Upstream Oil and Gas Emissions Trending Downward: Wood Mackenzie Report

By Editor


A recent report by Wood Mackenzie indicates a promising decline in Scope 1 and 2 upstream emissions intensity by 12 percent since 2017. However, the report also warns of a potential plateau in absolute emissions due to production growth.

Wood Mackenzie’s analysis, titled “Is upstream oil & gas delivering on decarbonisation?” highlights significant strides in reducing emissions intensity through measures such as flaring reduction, methane detection and repair, electrification, and carbon capture, utilization, and storage (CCUS).

Despite these efforts, the report notes that increased production volumes in certain regions could offset emission intensity gains. When factoring in the broader oil and gas value chain, absolute emissions might surpass pre-pandemic levels by 2028.

Principal analyst Adam Pollard emphasizes the need for more comprehensive actions beyond addressing the “low-hanging fruit” of emissions reduction. “Flaring, methane, and venting initiatives show that progress can be made, but efforts need to move beyond the low-hanging fruit,” Pollard states. He points out that while combustion emissions remain a primary concern, progress in emissions abatement has been limited. The report suggests that electrification can yield substantial reductions, especially in regions with access to low-carbon power sources.

The findings from Wood Mackenzie’s Emissions Benchmarking Tool underscore the leadership role of Majors and International Oil Companies (IOCs) in improving emissions intensity. Net-zero commitments, along with increasing regulations and carbon taxes, have been key drivers for these companies.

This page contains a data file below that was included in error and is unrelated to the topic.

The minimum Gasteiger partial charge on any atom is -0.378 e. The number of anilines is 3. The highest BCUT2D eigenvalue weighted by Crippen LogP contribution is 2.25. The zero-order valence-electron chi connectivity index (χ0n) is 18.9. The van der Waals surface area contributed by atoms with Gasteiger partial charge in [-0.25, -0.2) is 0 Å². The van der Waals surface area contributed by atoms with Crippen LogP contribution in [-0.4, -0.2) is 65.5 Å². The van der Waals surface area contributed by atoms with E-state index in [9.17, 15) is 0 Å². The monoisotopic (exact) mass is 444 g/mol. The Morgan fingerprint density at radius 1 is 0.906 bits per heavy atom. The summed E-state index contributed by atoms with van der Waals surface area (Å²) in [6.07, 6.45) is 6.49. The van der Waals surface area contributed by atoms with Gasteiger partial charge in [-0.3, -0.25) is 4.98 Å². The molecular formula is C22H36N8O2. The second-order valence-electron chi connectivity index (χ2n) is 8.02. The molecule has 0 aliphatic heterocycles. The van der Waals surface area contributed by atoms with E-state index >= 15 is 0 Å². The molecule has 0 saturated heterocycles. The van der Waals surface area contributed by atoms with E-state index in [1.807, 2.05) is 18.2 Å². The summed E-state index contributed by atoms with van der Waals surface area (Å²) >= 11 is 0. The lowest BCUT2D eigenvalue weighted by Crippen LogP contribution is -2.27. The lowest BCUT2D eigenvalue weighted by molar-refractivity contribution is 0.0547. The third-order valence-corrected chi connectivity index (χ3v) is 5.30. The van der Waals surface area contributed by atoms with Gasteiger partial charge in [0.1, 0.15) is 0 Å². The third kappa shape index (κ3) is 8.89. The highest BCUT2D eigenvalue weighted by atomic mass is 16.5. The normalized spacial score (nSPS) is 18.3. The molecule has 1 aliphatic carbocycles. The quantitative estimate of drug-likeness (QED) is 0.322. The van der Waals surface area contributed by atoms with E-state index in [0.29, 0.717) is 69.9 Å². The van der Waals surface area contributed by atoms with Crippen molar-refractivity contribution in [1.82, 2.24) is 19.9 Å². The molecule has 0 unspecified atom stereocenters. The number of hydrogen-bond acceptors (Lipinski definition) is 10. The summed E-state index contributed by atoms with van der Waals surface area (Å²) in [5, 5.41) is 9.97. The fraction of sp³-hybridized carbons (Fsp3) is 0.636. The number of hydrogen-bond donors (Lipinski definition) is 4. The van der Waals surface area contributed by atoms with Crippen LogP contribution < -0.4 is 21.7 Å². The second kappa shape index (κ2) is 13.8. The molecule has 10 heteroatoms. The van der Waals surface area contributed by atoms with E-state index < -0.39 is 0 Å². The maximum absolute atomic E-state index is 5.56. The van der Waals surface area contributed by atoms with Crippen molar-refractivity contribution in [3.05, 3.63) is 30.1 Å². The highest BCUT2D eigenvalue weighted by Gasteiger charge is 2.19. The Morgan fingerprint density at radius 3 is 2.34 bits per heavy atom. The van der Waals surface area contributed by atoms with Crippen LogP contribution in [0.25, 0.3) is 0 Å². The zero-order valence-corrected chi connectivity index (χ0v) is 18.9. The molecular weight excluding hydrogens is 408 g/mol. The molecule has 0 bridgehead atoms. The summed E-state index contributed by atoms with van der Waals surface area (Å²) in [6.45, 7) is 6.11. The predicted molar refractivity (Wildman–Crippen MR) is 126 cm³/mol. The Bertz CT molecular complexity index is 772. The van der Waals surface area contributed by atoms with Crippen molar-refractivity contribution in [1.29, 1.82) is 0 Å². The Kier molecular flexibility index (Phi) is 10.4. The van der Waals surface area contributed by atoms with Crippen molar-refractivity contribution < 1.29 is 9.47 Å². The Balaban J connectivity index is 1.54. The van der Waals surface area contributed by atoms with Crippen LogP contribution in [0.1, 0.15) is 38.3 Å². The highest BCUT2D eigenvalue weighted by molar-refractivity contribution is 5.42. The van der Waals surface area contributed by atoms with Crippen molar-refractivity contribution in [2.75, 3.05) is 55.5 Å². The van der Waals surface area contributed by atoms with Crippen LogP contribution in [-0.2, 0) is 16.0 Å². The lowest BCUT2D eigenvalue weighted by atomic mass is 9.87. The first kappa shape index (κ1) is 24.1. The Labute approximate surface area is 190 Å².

However, National Oil Companies (NOCs) contribute significantly to upstream emissions, comprising 51 percent of the total. Pollard notes that not all NOCs have followed the lead of their counterparts in implementing emission reduction measures.

The report highlights the impact of “super emitters,” with half of the sector’s emissions originating from just 165 oil and gas fields. These include persistent flarers, large Middle Eastern fields, oil sands projects, and integrated LNG facilities.

Looking ahead, Pollard anticipates that new developments will exhibit lower-than-average emissions, and companies will utilize mergers and acquisitions (M&A) to optimize their portfolio with more environmentally friendly assets.

However, he emphasizes that many companies and governments are still behind in their emission reduction efforts. Pollard urges stakeholders to set targets, develop decarbonization strategies, engage in existing initiatives, and learn from the successes of leading companies in the industry.

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